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Legislative Assembly for the ACT: 2003 Week 14 Hansard (9 December) . . Page.. 4983 ..

MR SMYTH (continuing):

Given that, as an Assembly, we have already set the date for the ending of the exemptions, it is interesting to go through some of the things that the government talks about. The government's response is particularly wishy-washy in that it is more a statement of fact than government acceptance of the report and a path forward. We are seeing so often with this government the inability to take hard decisions and tell people where it is going and how it is going to get there.

One of the government's comments is that the inescapable fact is that under the ACT's present exemption system tobacco smoke was found in most areas where people chose to go in order to avoid exposure to tobacco smoke. What will the government do about that? There is nothing in the government's response to its own report to indicate that it is going to do anything significant. That brings us to the issue of enforcement and control.

From issues raised in a number of forums, the lack of enforcement by the government or the lack of will to enforce by the government has become apparent. If the minister is going to speak, he might like to say how many inspectors there are, how many inspections are being done, how much enforcement is being carried out, how many fines have been issued. If smoke was being found by the monitoring in, I think, 82 per cent of the premises, how many premises were shut down for violating their exemptions?

I think the answer to most of the enforcement issues is that nothing has been done. That does raise again questions about the minister's control of his portfolio and whether he is interested in it. I hope that the minister will speak to the motion, because it is important to know that laws passed by the Assembly are actually being enforced by the government. There is concern among a number of people who have spoken to me and, indeed, to other members on this side of the chamber as to places that have been caught for not complying with their exemptions but no action has taken place.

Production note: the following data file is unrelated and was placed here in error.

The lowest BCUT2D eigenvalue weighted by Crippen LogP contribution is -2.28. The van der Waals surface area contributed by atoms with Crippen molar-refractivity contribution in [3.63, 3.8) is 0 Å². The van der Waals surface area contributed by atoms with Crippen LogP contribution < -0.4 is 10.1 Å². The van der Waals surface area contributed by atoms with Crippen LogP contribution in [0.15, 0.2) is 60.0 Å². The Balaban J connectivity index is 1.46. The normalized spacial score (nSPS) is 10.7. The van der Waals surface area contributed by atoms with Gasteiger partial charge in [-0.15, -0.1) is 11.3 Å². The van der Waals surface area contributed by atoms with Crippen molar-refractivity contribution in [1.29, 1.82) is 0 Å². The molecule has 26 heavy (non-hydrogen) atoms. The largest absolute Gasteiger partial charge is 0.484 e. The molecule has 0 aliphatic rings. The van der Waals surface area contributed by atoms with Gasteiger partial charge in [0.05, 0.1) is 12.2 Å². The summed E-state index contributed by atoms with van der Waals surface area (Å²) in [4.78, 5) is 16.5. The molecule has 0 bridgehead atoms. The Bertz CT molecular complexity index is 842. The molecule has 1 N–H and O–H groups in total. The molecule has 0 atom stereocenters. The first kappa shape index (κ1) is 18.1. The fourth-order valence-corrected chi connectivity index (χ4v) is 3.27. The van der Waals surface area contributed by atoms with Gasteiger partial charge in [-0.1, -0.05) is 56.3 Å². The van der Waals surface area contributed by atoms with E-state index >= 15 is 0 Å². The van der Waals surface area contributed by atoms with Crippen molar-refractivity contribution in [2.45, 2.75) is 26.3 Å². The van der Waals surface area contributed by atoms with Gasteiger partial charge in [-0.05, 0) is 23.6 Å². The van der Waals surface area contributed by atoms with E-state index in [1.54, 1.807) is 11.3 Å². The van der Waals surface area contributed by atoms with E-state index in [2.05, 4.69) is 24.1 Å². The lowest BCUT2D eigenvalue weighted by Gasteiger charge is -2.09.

The minister may be being negligent in his job if things are being brought to his attention or to the attention of his officers and nothing seems to happen. We have a similar circumstance, Mr Speaker, with the occupational health and safety on-the-spot fines that you had passed by this place in March 2001. Not a single fine has been issued and I understand that very little attempt has been made to rectify the flaws in the bill or the regulations that have caused that situation to occur. It is well and good for the government to say that it is going to do things, but if it has in existence the tools that allow it to do those things and it is not enforcing the law and it is not resourcing the enforcing, you have to question the intention of the government.

That being said, Mr Speaker, there are some other interesting recommendations. On page 14 of the response the government says that it believes that children should not be subjected to ETS, environmental tobacco smoke, in enclosed public places. I think we would all agree with that, but the government does not say what it is going to do. This document is meant to be a government's response, not a government's lack of response, to its own report, but you really could characterise it as the government's lack of response.

The government has stated that the fact that children visit many licensed premises means that the impact of ETS on children is also an issue, but what is the government going to do about it? Perhaps the minister could point out where the answers are in his response to

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